Set in London in the 1980's, this powerful novel tells the story of five of these 'odd women'. Alice and Virginia Madden are reduced to genteel poverty by the death of their improvident father; their pretty sister Monica chooses a loveless marriage to escape their fate; Rhoda Nunn and her friend Mary Barefoot devote their lives to helping young women find emotional as well as economic independence.

Rhoda is the embodiment of all that was meant by the New Woman - brave, spirited, feminine, seeking not to reject men, but to create for both sexes new ways of living, new freedoms from the old constraints, including, if necessary, marriage.  Into her life comes Mary's engaging and forceful cousin Everard.  Mutually attracted, they are drawn into a passionate struggle for supremacy from which Rhoda emerges with a new understanding of what love between man and woman can mean, and what its implications are for a woman determined also to be true to herself.

'It was for women Gissing reserved his fullest sympathy . . . In the Odd Women, he achieved one of the very few novels in English that can be compared with those of the French naturalists who were his contemporaries' ~Walter Allen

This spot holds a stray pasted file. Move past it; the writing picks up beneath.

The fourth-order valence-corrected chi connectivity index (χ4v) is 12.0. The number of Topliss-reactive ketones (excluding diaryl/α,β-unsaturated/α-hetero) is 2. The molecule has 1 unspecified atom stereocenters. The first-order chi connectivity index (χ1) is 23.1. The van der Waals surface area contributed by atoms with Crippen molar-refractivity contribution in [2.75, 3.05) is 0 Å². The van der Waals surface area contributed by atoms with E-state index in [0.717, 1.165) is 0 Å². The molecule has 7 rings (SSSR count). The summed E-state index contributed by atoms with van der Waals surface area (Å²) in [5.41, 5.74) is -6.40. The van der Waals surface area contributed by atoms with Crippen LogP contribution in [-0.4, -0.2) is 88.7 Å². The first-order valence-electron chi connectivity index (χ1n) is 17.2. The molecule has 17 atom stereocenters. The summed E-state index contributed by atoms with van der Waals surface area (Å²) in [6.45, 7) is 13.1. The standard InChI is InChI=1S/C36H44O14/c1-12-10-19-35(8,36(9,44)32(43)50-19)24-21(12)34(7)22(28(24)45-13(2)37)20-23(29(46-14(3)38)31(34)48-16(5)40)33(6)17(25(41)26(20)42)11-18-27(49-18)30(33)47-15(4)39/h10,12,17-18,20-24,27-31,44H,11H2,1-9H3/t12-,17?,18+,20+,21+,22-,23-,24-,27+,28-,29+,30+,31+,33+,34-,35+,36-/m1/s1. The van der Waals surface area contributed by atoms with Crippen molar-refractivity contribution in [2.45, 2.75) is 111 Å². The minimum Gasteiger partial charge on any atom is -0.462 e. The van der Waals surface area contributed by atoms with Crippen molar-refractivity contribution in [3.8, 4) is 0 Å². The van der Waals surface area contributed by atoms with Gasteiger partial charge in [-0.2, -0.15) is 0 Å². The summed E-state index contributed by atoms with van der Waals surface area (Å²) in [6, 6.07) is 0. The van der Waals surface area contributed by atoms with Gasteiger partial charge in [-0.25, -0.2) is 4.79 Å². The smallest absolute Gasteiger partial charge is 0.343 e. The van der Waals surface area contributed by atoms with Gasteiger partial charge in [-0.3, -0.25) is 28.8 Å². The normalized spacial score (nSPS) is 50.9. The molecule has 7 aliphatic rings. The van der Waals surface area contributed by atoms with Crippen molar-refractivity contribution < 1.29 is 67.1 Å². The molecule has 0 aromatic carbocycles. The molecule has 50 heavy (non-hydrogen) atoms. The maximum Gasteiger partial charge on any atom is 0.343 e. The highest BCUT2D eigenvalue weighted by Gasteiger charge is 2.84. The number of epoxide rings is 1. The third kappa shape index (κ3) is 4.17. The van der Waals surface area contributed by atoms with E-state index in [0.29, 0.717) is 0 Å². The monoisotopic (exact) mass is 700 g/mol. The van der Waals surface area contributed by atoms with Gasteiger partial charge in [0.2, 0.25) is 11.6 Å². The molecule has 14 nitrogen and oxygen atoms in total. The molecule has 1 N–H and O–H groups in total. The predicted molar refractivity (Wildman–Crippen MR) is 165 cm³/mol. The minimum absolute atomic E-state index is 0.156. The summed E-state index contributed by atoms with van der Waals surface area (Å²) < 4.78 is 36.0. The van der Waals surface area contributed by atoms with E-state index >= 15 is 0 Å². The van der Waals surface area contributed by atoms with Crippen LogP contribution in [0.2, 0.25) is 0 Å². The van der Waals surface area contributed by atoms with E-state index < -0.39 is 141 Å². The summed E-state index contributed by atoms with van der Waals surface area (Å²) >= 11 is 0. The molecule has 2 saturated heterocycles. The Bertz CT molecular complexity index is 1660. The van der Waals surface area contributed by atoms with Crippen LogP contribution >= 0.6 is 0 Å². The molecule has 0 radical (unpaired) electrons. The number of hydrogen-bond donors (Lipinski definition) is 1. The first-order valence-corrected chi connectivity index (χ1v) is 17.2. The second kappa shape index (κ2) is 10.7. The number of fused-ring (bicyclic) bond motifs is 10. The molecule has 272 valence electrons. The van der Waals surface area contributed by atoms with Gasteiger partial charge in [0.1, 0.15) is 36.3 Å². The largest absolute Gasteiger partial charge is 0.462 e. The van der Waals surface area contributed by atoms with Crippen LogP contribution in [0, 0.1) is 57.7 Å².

Haiku summary

Amazon.com Product Description (ISBN 0140433791, Paperback)

Virginia and Alice Madden are odd women', growing old alone in Victorian England with no prospect of finding love. Forced into poverty by the sudden death of their father, they lead lives of quiet desperation in a genteel boarding house in London. Meanwhile, their younger sister Monica, struggles to endure a loveless marriage she agreed to as her only escape from spinsterhood. But when the Maddens meet an old friend, Rhoda Nunn, they are soon made aware of the depth of their oppression. Astonishingly ahead of its time, "The Odd Women" is a pioneering work of early feminism. Gissing's depiction of the daring feminist Rhoda Nunn, it is an unflinching portrayal of one woman's struggle to reconcile her own desires with her deepest principles.

(retrieved from Amazon Thu, 12 Mar 2015 18:06:35 -0400)

(see all 6 descriptions)

No library descriptions found.

Quick Links

Swap Ebooks Audio
19 wanted4 free
9 pay
1 free

Popular covers


Average: (3.9)
2 5
2.5 5
3 23
3.5 7
4 50
4.5 7
5 28

W.W. Norton

An edition of this book was published by W.W. Norton.

» Publisher information page

Is this you?

Become a LibraryThing Author.


You are using the new servers! | About | Privacy/Terms | Help/FAQs | Blog | Store | APIs | TinyCat | Legacy Libraries | Early Reviewers | Common Knowledge | 118,014,053 books! | Top bar: Always visible